|Publication number||US7076999 B1|
|Application number||US 11/010,162|
|Publication date||Jul 18, 2006|
|Filing date||Dec 13, 2004|
|Priority date||Jan 11, 2001|
|Publication number||010162, 11010162, US 7076999 B1, US 7076999B1, US-B1-7076999, US7076999 B1, US7076999B1|
|Inventors||Lewis Lee Knox|
|Original Assignee||Lewis Lee Knox|
|Export Citation||BiBTeX, EndNote, RefMan|
|Patent Citations (6), Referenced by (9), Classifications (4), Legal Events (6)|
|External Links: USPTO, USPTO Assignment, Espacenet|
This application is a Continuation-In-Part application to non-provisional application Ser. No. 10/073,575 filed Feb. 12, 2002 now abandoned which in turn was a Continuation-In-Part application to non-provisional application Ser. No. 09/753,391 filed Jan. 4, 2001 now abandoned claiming priority from provisional application Ser. No. 60/260,657 filed Jan. 11, 2001 all of which are based on and relate to Disclosure Document Number 450,235 dated Jan. 25, 1999 then entitled Computerized Air Pressure System invented by Lewis Knox.
This invention relates generally to motor vehicle safety by continuously monitoring the tire pressure in real time so as to prevent accidents caused by over or under inflated tires. More particularly it relates to a system for the transmission of air pressure information from inside a rotating tire to the non-rotating portion of a tire of motor vehicle, from whence it can be displayed. Such a system must of necessity employ a method of wireless transmission from the rotating to the non-rotating components. Prior art involves the use of slip rings or radio transmission to obtain the desired effect.
The problem with prior art tire pressure monitoring system is that they are intrusive and do not monitor pressure continuously in real time. They involve the use of slip rings or radio transmission. They are not effective, affordable, quick, simple, safe or convenient.
This invention solves these problems in a simple, aesthetic and elegant manner. The problems with prior art systems can be categorized into the following:
A system for measuring the pressure in a rotating tire and transmitting the information via magnetic pulses to a sensor transducer located near the tire, but on a non-rotating part of the vehicle, for transmittal via electrical conductors to a micro controller for conversion to air pressure units and display.
The tire pressure monitoring system of this invention is used to monitor the air pressure in the tires of a motor vehicle continuously and in real time. It comprises a sensor module for each wheel and an electronics module in the passenger compartment or the driver cab or the cockpit or the like. It computes the air pressure by measuring the phase angle between a fixed magnet and a magnet placed on a piston in an air cylinder within each tire of the motor vehicle.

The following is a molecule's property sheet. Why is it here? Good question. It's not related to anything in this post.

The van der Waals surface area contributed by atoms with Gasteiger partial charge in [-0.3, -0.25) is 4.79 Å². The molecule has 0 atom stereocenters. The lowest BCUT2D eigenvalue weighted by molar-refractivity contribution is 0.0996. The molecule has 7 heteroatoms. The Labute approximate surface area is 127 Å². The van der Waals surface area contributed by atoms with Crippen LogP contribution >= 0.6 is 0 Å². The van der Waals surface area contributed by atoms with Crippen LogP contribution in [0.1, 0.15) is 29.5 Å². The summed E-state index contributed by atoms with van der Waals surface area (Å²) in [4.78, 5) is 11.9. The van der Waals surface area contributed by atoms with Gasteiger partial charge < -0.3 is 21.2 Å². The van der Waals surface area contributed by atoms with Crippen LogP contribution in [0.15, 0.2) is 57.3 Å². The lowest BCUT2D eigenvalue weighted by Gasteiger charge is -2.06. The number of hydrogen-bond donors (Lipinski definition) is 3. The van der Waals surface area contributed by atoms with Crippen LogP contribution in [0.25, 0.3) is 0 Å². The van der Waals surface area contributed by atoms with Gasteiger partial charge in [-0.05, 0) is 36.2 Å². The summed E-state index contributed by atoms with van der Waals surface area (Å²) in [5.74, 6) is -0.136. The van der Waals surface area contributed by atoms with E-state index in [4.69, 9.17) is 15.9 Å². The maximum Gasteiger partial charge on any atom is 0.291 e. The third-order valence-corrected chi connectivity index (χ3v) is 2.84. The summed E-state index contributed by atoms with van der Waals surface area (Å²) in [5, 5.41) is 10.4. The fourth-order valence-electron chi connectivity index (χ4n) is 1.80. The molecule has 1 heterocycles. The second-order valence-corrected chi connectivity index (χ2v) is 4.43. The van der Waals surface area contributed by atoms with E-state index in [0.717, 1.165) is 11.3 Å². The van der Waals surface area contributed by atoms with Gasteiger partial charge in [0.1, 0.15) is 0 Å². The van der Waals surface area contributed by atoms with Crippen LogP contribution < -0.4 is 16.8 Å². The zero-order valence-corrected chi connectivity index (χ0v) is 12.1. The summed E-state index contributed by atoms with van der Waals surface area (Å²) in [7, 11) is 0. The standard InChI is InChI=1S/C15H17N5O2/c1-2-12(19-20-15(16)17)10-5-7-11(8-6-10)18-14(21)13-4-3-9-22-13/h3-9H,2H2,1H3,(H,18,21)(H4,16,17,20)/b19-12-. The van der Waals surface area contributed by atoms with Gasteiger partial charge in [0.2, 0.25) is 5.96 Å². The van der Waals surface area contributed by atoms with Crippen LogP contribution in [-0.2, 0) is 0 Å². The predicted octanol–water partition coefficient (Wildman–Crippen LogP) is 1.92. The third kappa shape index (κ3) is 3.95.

A formal prior art search was not conducted or commissioned by the inventor but the inventor is intimately familiar with the prior art. Prior art systems use active components such as a radio signal to transmit the pressure from within the tire to a receiver. The active components require a local power source, commonly a battery. These power sources must be renewed periodically. Batteries are prone to leakage and behave differently depending on the temperature. Radio transmissions are subject to interference and must meet FCC regulations. In short prior art has attempted to solve this problem by merely developing more convenient easy to read digital ad hoc tire pressure measuring devices.
Unfortunately none of the prior art devices know to the applicants or their attorney singly or even in combination provide for all of the objectives as established by the inventor for this system as enumerated below.
1. It is an objective of this invention to provide methods, devices and system for promoting motor vehicle safety or any transport vehicle employing tires.
2. Another objective of this invention is to provide continuous real time display on the dashboard of the motor vehicle.
3. Another objective of this invention is to transmit the signal from the rotating part of the tire to the non-rotating part of the tire without any commutators, slip rings or radio transmission. This obviates FCC approvals.
4. Another objective of this invention is to obviate the need for a local power supply near the tire by relying exclusively on the motor vehicle direct current voltage battery. This obviates the problem of local battery leakage and/or periodic replacement.
5. Another objective of this invention is that its use be intuitive which requires no further training.
6. Another objective of this invention is that it be amenable to multiple uses.
7. Another objective of this invention is that it use little or no additional energy.
8. Another objective of this invention is that the invention use modular standard components easily interface-able to each other.
9. Another objective of this invention is that it be reliable such that it practically never fails and requires little or no maintenance.
10. Another objective of this invention is that it be environmentally responsible and safe.